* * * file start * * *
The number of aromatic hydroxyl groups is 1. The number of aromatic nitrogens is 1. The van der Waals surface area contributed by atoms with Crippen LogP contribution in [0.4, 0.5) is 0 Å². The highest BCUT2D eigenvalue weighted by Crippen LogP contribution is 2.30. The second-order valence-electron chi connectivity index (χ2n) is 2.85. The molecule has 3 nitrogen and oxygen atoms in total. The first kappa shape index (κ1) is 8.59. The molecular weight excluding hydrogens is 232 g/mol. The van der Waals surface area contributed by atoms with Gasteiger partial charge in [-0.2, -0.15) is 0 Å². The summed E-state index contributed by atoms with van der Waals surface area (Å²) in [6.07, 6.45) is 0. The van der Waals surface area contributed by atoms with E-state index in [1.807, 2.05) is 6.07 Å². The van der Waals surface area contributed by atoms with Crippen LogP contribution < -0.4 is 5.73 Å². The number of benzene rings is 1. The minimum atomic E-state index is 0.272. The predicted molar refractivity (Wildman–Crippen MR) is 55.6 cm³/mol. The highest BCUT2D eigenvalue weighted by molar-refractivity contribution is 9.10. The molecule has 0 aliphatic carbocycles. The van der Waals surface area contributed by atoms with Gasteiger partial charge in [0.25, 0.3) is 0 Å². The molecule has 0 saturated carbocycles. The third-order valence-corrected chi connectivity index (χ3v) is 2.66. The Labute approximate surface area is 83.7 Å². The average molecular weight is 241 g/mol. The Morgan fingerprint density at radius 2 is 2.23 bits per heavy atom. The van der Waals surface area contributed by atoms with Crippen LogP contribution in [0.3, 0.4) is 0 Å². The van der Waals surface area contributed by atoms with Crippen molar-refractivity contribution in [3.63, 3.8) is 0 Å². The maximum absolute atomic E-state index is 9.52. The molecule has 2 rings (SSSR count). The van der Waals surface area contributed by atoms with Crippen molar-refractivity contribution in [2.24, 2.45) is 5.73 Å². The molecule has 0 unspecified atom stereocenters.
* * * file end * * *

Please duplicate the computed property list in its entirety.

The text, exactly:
The number of aromatic hydroxyl groups is 1. The number of aromatic nitrogens is 1. The van der Waals surface area contributed by atoms with Crippen LogP contribution in [0.4, 0.5) is 0 Å². The highest BCUT2D eigenvalue weighted by Crippen LogP contribution is 2.30. The second-order valence-electron chi connectivity index (χ2n) is 2.85. The molecule has 3 nitrogen and oxygen atoms in total. The first kappa shape index (κ1) is 8.59. The molecular weight excluding hydrogens is 232 g/mol. The van der Waals surface area contributed by atoms with Gasteiger partial charge in [-0.2, -0.15) is 0 Å². The summed E-state index contributed by atoms with van der Waals surface area (Å²) in [6.07, 6.45) is 0. The van der Waals surface area contributed by atoms with E-state index in [1.807, 2.05) is 6.07 Å². The van der Waals surface area contributed by atoms with Crippen LogP contribution < -0.4 is 5.73 Å². The number of benzene rings is 1. The minimum atomic E-state index is 0.272. The predicted molar refractivity (Wildman–Crippen MR) is 55.6 cm³/mol. The highest BCUT2D eigenvalue weighted by molar-refractivity contribution is 9.10. The molecule has 0 aliphatic carbocycles. The van der Waals surface area contributed by atoms with Gasteiger partial charge in [0.25, 0.3) is 0 Å². The molecule has 0 saturated carbocycles. The third-order valence-corrected chi connectivity index (χ3v) is 2.66. The Labute approximate surface area is 83.7 Å². The average molecular weight is 241 g/mol. The Morgan fingerprint density at radius 2 is 2.23 bits per heavy atom. The van der Waals surface area contributed by atoms with Crippen LogP contribution in [0.3, 0.4) is 0 Å². The van der Waals surface area contributed by atoms with Crippen molar-refractivity contribution in [3.63, 3.8) is 0 Å². The maximum absolute atomic E-state index is 9.52. The molecule has 2 rings (SSSR count). The van der Waals surface area contributed by atoms with Crippen molar-refractivity contribution in [2.24, 2.45) is 5.73 Å². The molecule has 0 unspecified atom stereocenters.